The latest batch of confusing tales began when Toto Wolff, a Williams F1 shareholder, was appointed as the new head of Mercedes Motorsport. Wolff has long links with Mercedes and is deputy-chairman of HWA AG, which acts as a full service provider to Mercedes in the DTM and produces and services Mercedes Formula 3 racing engines.
This was followed almost immediately by reports that Wolff’s arrival would mean the departure of Mercedes F1 team boss Ross Brawn, and that McLaren’s technical director, Paddy Lowe, would be Brawn’s replacement.
It then emerged that the ambitious Wolff had previously done a deal to take Lowe to Williams, before he landed the Mercedes job, but then convinced Paddy to go with him to Mercedes. This was swiftly followed by stories that McLaren would be taking Lotus F1’s technical director, James Allison, to replace Lowe.
With Wolff living up to his name as a hungry and rather cunning operator, Lowe is keeping a profile that lives up to his name, while Brawn’s response has been rather feisty. He was, he said, planning to be head of the team for a long time to come, although he added that he wanted to “see how things go” before he committed himself to the team for the long-term. Perhaps he would have lived up to his name better if he had been born in a family called Contradictory.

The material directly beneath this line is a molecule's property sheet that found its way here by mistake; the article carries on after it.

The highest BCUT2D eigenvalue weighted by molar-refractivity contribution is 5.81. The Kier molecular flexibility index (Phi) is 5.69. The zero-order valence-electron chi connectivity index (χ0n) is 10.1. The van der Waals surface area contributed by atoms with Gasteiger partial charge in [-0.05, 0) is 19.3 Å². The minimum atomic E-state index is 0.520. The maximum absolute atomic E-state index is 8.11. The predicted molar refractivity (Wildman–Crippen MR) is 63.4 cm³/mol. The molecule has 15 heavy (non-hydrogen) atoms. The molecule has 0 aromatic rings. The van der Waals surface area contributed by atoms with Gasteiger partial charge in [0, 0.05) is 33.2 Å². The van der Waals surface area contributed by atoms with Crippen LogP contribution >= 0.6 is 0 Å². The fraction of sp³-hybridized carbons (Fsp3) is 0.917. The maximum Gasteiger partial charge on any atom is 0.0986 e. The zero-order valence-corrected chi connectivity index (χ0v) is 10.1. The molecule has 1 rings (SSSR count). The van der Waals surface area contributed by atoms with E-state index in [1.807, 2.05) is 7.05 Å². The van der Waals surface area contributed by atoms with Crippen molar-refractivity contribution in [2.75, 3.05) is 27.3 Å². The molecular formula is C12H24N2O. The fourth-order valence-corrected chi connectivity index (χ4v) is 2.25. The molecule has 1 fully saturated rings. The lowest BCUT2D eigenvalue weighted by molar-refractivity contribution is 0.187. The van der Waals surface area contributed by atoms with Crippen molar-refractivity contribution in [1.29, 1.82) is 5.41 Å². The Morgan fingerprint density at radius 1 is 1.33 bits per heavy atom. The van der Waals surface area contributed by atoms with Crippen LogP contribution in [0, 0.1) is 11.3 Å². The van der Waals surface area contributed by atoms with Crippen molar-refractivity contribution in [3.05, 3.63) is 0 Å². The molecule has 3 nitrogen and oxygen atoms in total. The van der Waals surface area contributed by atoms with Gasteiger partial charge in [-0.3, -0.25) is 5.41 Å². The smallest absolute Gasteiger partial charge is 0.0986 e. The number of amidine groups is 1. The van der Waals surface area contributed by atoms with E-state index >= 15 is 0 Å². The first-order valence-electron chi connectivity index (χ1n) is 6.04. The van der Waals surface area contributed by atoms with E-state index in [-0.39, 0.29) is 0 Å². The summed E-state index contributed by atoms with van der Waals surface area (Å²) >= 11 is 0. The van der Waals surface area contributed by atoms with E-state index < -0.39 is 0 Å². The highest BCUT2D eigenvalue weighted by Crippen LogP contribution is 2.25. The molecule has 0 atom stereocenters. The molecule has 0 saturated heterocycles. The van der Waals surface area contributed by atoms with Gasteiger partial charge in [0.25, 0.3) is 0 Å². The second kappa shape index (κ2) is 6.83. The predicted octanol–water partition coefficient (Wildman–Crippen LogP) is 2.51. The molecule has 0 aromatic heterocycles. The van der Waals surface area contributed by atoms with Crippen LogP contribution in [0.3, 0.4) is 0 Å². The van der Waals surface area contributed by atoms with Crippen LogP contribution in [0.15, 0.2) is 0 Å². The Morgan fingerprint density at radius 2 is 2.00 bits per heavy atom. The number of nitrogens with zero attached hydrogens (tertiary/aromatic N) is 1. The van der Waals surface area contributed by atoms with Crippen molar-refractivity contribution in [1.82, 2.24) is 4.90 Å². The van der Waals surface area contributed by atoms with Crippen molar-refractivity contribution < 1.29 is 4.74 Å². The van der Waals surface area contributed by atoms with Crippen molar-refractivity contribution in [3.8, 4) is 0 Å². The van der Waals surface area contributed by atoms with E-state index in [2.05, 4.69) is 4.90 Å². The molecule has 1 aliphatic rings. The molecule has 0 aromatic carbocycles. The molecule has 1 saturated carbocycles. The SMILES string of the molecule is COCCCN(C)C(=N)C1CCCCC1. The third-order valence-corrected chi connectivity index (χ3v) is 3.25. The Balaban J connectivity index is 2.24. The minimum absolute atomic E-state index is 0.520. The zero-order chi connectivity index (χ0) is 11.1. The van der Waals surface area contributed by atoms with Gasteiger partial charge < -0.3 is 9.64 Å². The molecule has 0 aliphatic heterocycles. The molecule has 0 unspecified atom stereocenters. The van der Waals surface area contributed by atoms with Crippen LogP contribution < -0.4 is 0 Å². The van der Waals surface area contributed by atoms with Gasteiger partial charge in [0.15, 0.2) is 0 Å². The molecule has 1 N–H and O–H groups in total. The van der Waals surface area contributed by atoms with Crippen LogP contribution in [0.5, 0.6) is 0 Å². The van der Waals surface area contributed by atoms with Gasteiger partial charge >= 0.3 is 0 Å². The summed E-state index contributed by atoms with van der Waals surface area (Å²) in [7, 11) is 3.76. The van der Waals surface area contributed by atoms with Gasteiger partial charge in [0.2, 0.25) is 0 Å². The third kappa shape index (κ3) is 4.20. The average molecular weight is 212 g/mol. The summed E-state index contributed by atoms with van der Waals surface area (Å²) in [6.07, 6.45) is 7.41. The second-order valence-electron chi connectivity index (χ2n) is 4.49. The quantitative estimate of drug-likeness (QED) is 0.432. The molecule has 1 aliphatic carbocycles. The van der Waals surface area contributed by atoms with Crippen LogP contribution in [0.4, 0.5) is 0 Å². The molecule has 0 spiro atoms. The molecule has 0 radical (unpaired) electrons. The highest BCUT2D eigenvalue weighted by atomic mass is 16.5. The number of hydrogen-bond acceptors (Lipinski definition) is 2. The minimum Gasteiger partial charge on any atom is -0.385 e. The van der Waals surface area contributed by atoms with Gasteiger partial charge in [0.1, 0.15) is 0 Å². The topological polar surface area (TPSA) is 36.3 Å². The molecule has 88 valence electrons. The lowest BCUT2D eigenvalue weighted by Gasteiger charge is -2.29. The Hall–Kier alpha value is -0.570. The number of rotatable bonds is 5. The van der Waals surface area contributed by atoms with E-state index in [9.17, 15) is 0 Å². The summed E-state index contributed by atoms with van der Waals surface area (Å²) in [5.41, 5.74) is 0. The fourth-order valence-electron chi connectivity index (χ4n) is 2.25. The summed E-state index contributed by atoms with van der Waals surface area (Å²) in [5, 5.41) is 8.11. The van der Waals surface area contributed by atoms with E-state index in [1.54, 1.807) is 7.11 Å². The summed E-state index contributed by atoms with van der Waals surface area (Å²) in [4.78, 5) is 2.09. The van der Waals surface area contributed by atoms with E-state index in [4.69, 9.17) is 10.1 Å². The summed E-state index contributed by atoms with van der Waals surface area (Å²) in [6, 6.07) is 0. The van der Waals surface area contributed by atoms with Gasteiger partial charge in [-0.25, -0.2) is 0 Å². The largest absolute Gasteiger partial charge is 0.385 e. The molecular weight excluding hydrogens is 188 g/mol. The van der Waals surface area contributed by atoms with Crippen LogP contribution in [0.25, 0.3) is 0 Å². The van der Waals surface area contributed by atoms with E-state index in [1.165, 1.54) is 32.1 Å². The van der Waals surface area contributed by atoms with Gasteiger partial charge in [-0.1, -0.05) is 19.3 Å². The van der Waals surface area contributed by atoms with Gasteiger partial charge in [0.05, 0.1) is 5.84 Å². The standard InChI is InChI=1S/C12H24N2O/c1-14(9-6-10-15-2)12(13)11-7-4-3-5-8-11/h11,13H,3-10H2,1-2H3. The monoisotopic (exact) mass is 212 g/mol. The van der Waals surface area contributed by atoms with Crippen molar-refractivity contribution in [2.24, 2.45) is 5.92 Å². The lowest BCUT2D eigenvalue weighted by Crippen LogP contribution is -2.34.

What does it all mean? There is no question that Wolff wants to have his own F1 team. He tried to get control of Scuderia Toro Rosso in 2007 when it looked as though Red Bull boss Dietrich Mateschitz might sell the Italian operation. The plan was for a Mercedes 'B' team. Wolff then bought into Williams in the autumn of 2009, but it quickly became clear to him that there was no way he would be able to gain control of the British team while Frank Williams was still alive.
So he jumped at the chance of the Mercedes deal.
A relative newcomer to Formula 1, Wolff is there because Dieter Zetsche, the boss of Mercedes-Benz, seems to be hedging his bets. By putting the F1 programme in the hands of Wolff and agreeing terms to hand over some shares, it means that Mercedes can jump either way, depending on how things go in the future.
If the team is not a great success it can be quietly handed over to HWA and Mercedes can go back to being an engine suppler, which it did very well. If the team comes good then Mercedes can bang the drum about “the Silver Arrows” and get the publicity from the success.
Zetsche has thus created two options, which means that he has a solid defence if anyone challenges him about the company’s F1 programme. This is important because on 6 February the supervisory board of Mercedes’s parent Daimler AG will decide whether to renew his contract as the boss of the company until the end of 2018.